By BEN DUDLEYThe Wilson Post
The National Guard Armory in Lebanon has been busier than usual as they received the order to mobilize the 278th Armored Cavalry Regiment, the state’s largest National Guard unit.
Secretary of Defense Robert Gates signed the mobilization order and it was announced on Monday of this week. The 278th is made up of over 3,000 soldiers across the state, with nearly 200 stationed in Lebanon.
“The Regiment has anticipated the order and conducted individual and collective training for the deployment over the past six months,” said Colonel Jeffrey Holmes, 278th Commander. “Our soldiers and families are prepared, and we’re ready to get it started.”
An Armored Cavalry Regiment is organized for the specific purposes of reconnaissance, surveillance, and security. Depending on the factors of mission, enemy, terrain, troops available, time and weather, a Cavalry unit may be given one mission or several simultaneous missions.
It must be organized, equipped, and trained for continuous combat operations in all types of terrain under all weather conditions. Cavalry's firepower, mobility and shock effect make it one of the Army's most flexible organizations.
The 278th last deployed in June 2004 during which the unit trained Iraqi security forces and assisted with provincial elections and the National Constitutional Referendum. “The world situation is constantly changing after seven years of deployments, and the current situation will determine how and where the regiment is utilized as part of the global war on terror,” said Brigadier General Max Haston, Assistant Adjutant General of the Army.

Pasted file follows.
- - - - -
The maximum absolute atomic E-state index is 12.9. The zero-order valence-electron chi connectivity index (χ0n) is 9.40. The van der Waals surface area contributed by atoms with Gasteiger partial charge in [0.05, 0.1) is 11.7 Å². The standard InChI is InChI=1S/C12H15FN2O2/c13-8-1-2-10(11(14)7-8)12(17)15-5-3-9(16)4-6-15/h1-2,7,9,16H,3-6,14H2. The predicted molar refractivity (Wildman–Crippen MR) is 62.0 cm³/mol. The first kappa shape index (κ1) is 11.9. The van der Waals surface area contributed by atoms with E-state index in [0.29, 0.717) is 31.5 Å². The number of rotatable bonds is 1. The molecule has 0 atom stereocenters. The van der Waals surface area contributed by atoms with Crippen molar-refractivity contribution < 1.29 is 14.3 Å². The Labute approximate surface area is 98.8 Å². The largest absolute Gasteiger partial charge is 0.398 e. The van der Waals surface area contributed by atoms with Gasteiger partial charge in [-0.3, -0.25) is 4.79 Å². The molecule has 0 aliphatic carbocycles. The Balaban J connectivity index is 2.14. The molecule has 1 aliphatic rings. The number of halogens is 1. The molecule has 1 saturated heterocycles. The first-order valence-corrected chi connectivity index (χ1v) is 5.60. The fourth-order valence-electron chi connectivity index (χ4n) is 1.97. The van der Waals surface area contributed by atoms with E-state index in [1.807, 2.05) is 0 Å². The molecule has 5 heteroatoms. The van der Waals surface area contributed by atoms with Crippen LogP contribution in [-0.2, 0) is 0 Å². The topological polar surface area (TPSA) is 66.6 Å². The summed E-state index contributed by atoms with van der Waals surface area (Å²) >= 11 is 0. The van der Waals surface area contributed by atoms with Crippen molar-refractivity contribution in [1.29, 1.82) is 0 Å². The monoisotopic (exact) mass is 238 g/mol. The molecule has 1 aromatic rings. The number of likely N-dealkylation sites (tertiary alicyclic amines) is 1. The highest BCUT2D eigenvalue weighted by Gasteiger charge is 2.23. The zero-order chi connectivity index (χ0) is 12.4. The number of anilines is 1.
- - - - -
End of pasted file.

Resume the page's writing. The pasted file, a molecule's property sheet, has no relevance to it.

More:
While the actual deployment date is unknown, Major Mark Lenhart said that the timeline they are on would put them going to Camp Shelby in Mississippi “sometime in early December.”
The squadron based in Lebanon has three missions with the 278th Regiment: headquarters troop, military signals, and military intelligence.“We’re the eyes and ears for the Regiment,” said Major Joe H. Miller. “We let the Regiment know where to go and where to hit.”Maj. Miller is a former Blackhawk helicopter pilot and instructor who missed the Regiment’s last deployment after getting hit by a police officer in 2004 while standing outside of his vehicle on the side of the road. Miller went through several surgeries and is now on inactive duty.
The mobilization order came this past weekend while the Regiment was participating in a full rehearsal of satellite communications training in Smyrna.“We’ve been undergoing serious training for the past six months,” Miller said, “in everything from basic warrior training to weapon skills to counter-insurgent situations to learning a language requirement.”
Miller said that his troops and their families are ready thanks to regular meetings with the Yellow Ribbon Committee and Family Readiness groups. Yellow Ribbon America is a support group for soldiers and their families. Another big help, according to Miller, is the Employer Support for the Guard and Reserve (ESGR).
“The ESGR has been really helpful to our troops,” Miller said, “by giving them the peace of mind from knowing that they will still be able to provide for their families when they get home. Some employers, and I wish I could remember specific ones, even send checks to families that make up the difference between the soldier’s army pay and their civilian salary if the civilian salary is higher.
“That is a big relief. That keeps the soldier’s mind focused on his mission and his fellow soldiers which in turn keeps everyone safer.”
Miller also said he has been encouraged by several employers who are appreciative to the National Guard “because they know that they have their free enterprise because of the soldiers that have risked and given their lives.”
Tennessee National Guard officials are working with the Department of Defense on the specific mission, number of soldiers, deployment date and location, all of which will be announced at a later date.